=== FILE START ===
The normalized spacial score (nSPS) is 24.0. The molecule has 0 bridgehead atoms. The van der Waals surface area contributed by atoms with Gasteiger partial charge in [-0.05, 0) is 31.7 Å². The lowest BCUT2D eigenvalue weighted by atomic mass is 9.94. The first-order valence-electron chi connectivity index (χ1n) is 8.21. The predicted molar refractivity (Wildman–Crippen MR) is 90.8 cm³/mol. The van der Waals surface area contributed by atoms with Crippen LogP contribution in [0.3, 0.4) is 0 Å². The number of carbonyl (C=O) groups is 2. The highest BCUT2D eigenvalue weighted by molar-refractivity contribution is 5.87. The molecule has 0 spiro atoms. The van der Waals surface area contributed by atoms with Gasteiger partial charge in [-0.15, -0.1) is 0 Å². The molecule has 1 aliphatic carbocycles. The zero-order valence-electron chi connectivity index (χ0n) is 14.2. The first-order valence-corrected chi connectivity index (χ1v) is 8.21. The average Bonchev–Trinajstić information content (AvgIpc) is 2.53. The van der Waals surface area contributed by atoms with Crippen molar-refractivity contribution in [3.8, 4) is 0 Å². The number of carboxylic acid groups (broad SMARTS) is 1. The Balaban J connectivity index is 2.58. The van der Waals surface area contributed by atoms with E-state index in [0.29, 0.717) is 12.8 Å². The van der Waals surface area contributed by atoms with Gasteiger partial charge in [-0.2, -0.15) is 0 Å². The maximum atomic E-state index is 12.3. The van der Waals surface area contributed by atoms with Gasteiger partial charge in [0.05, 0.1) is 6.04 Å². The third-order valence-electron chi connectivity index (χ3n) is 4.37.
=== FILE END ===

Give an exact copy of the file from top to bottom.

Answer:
The normalized spacial score (nSPS) is 24.0. The molecule has 0 bridgehead atoms. The van der Waals surface area contributed by atoms with Gasteiger partial charge in [-0.05, 0) is 31.7 Å². The lowest BCUT2D eigenvalue weighted by atomic mass is 9.94. The first-order valence-electron chi connectivity index (χ1n) is 8.21. The predicted molar refractivity (Wildman–Crippen MR) is 90.8 cm³/mol. The van der Waals surface area contributed by atoms with Crippen LogP contribution in [0.3, 0.4) is 0 Å². The number of carbonyl (C=O) groups is 2. The highest BCUT2D eigenvalue weighted by molar-refractivity contribution is 5.87. The molecule has 0 spiro atoms. The van der Waals surface area contributed by atoms with Gasteiger partial charge in [-0.15, -0.1) is 0 Å². The molecule has 1 aliphatic carbocycles. The zero-order valence-electron chi connectivity index (χ0n) is 14.2. The first-order valence-corrected chi connectivity index (χ1v) is 8.21. The average Bonchev–Trinajstić information content (AvgIpc) is 2.53. The van der Waals surface area contributed by atoms with Crippen molar-refractivity contribution in [3.8, 4) is 0 Å². The number of carboxylic acid groups (broad SMARTS) is 1. The Balaban J connectivity index is 2.58. The van der Waals surface area contributed by atoms with E-state index in [0.29, 0.717) is 12.8 Å². The van der Waals surface area contributed by atoms with Gasteiger partial charge in [-0.2, -0.15) is 0 Å². The maximum atomic E-state index is 12.3. The van der Waals surface area contributed by atoms with Gasteiger partial charge in [0.05, 0.1) is 6.04 Å². The third-order valence-electron chi connectivity index (χ3n) is 4.37.